Checking the “Feel” of Your UI with an Interaction Audit – Web 2.0 Expo Berlin

The author presented the process that in Ebay leads to interaction audit. But, first of all, what is “feel” and why should i matter?

It’s the feel in look and feel, while many times we just consider the look of the interface. The feel can be considered how you operate the user interface with your own hands.

Feel affects:

  • learning curve
  • mental bandwiith needed to operate the user interface
  • user success (or errors)
  • site personality
  • brand promise
  • adoption (or abandonment)

While developing the Ebay interaction audit the team created a flash demo of the different pages and sections of the Ebay sites. What is interesting to note is that by playing this series of screenshots a little fast it’s possible to highlight several inconsistencies, especially in the structure (eg. headers, logos of different size and in different positions). Creating this sort of animations is very valuable but it’s not expensible or complex to do. They use such animation as a sort of benchmark.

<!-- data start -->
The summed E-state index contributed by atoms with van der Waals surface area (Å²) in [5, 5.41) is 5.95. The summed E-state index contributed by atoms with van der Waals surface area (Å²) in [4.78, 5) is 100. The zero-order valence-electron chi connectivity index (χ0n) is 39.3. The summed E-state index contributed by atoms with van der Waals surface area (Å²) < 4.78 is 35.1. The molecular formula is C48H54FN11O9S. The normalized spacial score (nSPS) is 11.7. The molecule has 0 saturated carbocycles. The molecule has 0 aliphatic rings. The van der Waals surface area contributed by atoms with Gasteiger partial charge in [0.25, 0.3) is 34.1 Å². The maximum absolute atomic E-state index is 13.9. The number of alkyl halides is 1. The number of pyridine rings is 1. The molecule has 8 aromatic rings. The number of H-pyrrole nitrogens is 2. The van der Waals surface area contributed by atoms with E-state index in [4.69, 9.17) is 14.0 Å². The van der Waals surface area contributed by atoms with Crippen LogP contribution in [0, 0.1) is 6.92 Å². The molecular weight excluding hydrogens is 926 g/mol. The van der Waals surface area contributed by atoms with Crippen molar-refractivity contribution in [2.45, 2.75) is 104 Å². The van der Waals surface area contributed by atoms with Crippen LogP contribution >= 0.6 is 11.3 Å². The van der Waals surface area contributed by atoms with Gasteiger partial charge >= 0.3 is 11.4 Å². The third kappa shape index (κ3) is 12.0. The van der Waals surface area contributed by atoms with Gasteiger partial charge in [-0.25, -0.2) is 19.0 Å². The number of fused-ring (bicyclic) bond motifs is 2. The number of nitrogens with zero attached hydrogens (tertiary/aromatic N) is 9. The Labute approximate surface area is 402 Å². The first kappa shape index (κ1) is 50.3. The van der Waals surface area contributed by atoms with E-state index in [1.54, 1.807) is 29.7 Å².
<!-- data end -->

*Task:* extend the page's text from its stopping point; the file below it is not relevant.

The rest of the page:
Developing an interaction audit was not like following a strict blueprint. It happened that, based on new findings, they noticed how to improve the process.

Project phases

  • strategy
  • data collection
  • analisisy
  • recommentdations


Improvement of user experience on ebay: they made a compelling artifact. They wanted to collect data around the flows. So they imagined flows based on their user behaviour, such as “new users finds an item, bids for it, register as a member”, “new seller lists item for sale, create sellers account”.

They eventually put all on a spreadsheet to see with tasks were common to several flows

Data collection

They used a simple db (filemaker pro). They also captured graphical data.

Database fields used:

  • task and subtask
  • step description
  • page and url
  • action (syntacrtic)
  • screen shot close up
  • instructional text
  • click/keystroke record


They printed each record (flows as storyboards) so they could made comparisons. It was like storyboarding in the comics industry.

Ideas for presenting the findings

  • Radial charts to track feel metrics
  • Emotional flow to track feel effects


Here is a list of some of the analysis results

Affordance: a visual cue that some interaction is offered
Affordance inconsistencies
: inconsistencies: hyperlink, tab

Task: a path to accomplish an immediate goal
Task Inconsistencies: a simple goal is accomplished via multiple path: filtering data, enable/disable section of a form

Data objects: a representation of a data record or other piece of data
Data objects inconsistencies
: a single data tye object representede multiple ways: ebay member

Interaction audit goals:

  • low learning curves
  • consistent clues for actions
  • predictable behavior of affordances
  • instant recognition of interface elements
  • allow ebay member content to shine